Sticky is­sue that needs a new approach

Kentish Express Ashford & District - - Open For Business -

The unini­ti­ated walk­ing around Ash­ford town cen­tre may won­der what the thou­sands of white blobs on the pave­ment are.

No, they’re not pi­geon drop­pings – they are the down­trod­den residue of chew­ing gum, care­lessly dropped on the pave­ment by the chewer.

Ash­ford is no dif­fer­ent to any other town or city in the UK in hav­ing an abun­dance of chew­ing gum blobs ev­ery­where.

But it’s maybe not that supris­ing when you con­sider that ap­par­ently 28 mil­lion Bri­tons spend £400 mil­lion a year on the habit.

And, of the 13,000 tonnes of gum that are chewed every year, an es­ti­mated 10% is spat out on to the street, re­sult­ing in an an­nual clean-up bill es­ti­mated to be as high as £150m!

It usu­ally takes work­men/ women for coun­cils like Ash­ford at least 10 sec­onds to re­move one blob. It costs three pence to make a stick or piece of gum, and about £1.50 to re­move it from a pave­ment.

Over­all the fig­ures are fairly hor­ri­fy­ing. There are said to be 250,000 pieces of old gum on Lon­don’s Ox­ford Street alone.

So we reckon it’s about time Ash­ford Bor­ough Coun­cil (ABC) con­sid­ered fol­low­ing the lead of other towns and cities in in­tro­duc­ing ded­i­cated chew­ing gum bins.

It’s been done in Cardiff, for ex­am­ple, where a pi­lot project to try to help clean up the city’s streets has seen 100 bins, called Gum­drops, in place for six months ini­tially, with the gum col­lected in the bins re­cy­cled to pro­duce new bins.

The scheme is funded by a chew­ing gum firm and run in part­ner­ship with Cardiff coun­cil and Keep Wales Tidy.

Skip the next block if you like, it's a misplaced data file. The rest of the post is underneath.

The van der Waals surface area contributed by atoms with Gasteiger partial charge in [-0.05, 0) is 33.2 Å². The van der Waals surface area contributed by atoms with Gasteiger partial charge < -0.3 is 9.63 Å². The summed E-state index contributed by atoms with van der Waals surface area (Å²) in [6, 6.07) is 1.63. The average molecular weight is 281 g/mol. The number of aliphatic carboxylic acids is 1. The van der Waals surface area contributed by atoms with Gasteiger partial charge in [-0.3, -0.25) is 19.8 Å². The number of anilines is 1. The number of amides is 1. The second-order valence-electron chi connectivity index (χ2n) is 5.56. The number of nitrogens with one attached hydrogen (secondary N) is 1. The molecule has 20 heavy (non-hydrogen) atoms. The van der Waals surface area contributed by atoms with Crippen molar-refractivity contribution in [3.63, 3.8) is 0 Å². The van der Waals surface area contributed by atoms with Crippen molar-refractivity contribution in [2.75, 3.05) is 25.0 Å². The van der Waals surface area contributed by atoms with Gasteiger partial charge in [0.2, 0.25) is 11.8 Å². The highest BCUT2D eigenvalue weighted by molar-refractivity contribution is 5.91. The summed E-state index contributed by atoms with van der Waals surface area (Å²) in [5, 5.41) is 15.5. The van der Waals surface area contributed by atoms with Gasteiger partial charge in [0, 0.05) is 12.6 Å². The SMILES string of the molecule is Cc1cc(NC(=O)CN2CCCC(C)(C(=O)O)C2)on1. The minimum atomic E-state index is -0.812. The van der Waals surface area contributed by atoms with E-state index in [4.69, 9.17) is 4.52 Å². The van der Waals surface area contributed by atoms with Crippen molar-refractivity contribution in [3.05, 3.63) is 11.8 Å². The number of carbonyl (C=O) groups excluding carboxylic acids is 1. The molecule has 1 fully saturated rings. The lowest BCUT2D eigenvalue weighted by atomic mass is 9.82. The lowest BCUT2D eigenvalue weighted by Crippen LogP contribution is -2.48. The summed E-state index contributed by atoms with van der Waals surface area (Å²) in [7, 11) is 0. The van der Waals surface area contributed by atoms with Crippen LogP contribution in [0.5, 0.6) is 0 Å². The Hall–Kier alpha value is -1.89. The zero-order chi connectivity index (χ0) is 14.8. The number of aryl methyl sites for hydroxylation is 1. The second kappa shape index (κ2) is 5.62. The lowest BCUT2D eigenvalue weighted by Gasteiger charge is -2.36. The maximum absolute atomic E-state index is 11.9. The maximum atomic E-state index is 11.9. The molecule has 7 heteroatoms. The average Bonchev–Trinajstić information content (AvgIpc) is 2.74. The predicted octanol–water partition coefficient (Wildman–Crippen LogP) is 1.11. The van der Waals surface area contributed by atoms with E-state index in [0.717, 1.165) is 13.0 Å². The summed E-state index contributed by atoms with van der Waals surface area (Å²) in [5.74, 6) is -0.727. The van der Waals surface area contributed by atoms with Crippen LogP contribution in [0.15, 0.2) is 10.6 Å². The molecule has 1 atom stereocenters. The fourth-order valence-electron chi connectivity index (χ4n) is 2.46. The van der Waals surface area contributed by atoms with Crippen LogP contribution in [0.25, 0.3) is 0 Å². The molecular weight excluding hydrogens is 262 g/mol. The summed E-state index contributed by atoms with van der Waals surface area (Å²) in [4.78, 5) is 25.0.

It’s a zero-tol­er­ance cam­paign, a bit like the one that ABC now op­er­ates in Ash­ford town cen­tre to com­bat lit­ter drop­ping gen­er­ally.

Sian O’Keefe, se­nior man­ager of cor­po­rate af­fairs at Wrigley, said the com­pany was pleased to be in­volved in the Cardiff project, adding: “En­cour­ag­ing be­hav­iour change is the only long-term and sus­tain­able solution to the prob­lem of lit­tered gum and we are to­tally com­mit­ted to tack­ling this is­sue.”

The gov­ern­ment has pre­vi­ously con­sid­ered a £50 fine for any­one caught drop­ping chew­ing gum in the street and looked at ban­ning the sale of gum in shops around schools and swim­ming pools to de­ter chil­dren from leav­ing it ev­ery­where.

ABC has demon­strated that it is com­mit­ted to keep­ing our streets clean by en­gag­ing King­dom lit­ter en­force­ment of­fi­cers to pa­trol the town cen­tre, so we reckon a valu­able fur­ther step would be to look at the pos­si­bil­ity of in­stalling some chew­ing gum bins.

And if it could se­cure spon­sor­ship, the cost would be min­i­mal but the ben­e­fits huge.

A few weeks back we out­lined the is­sue of hav­ing two Christ­mas trees dumped at the back of the Ken­tish Ex­press of­fices in Park Street.

They’ve been there now for about six weeks and are now start­ing to shed their nee­dles.

We have un­for­tu­nately drawn a blank in es­tab­lish­ing the iden­tity of who dumped them there... although we have our sus­pi­cions as re­cy­cling and food waste bins (prob­a­bly from the same source) ap­pear on the same path each week, wait­ing to be emp­tied by the Biffa bin­men.

We have con­tacted ABC about get­ting the Christ­mas trees taken away but have been told that be­cause they are on pri­vate prop­erty is is our re­spon­si­bil­ity to take them away.

Fair enough, but it seems a bit ridicu­lous that we have to clear up what is, in ef­fect, fly-tip­ping on our back doorstep.

We are cur­rently con­sid­er­ing our op­tions, as they say.

Chew­ing gum stuck on a shoe; chew­ing gum bin; Christ­mas trees dumped out­side the back of the Ken­tish Ex­press of­fice

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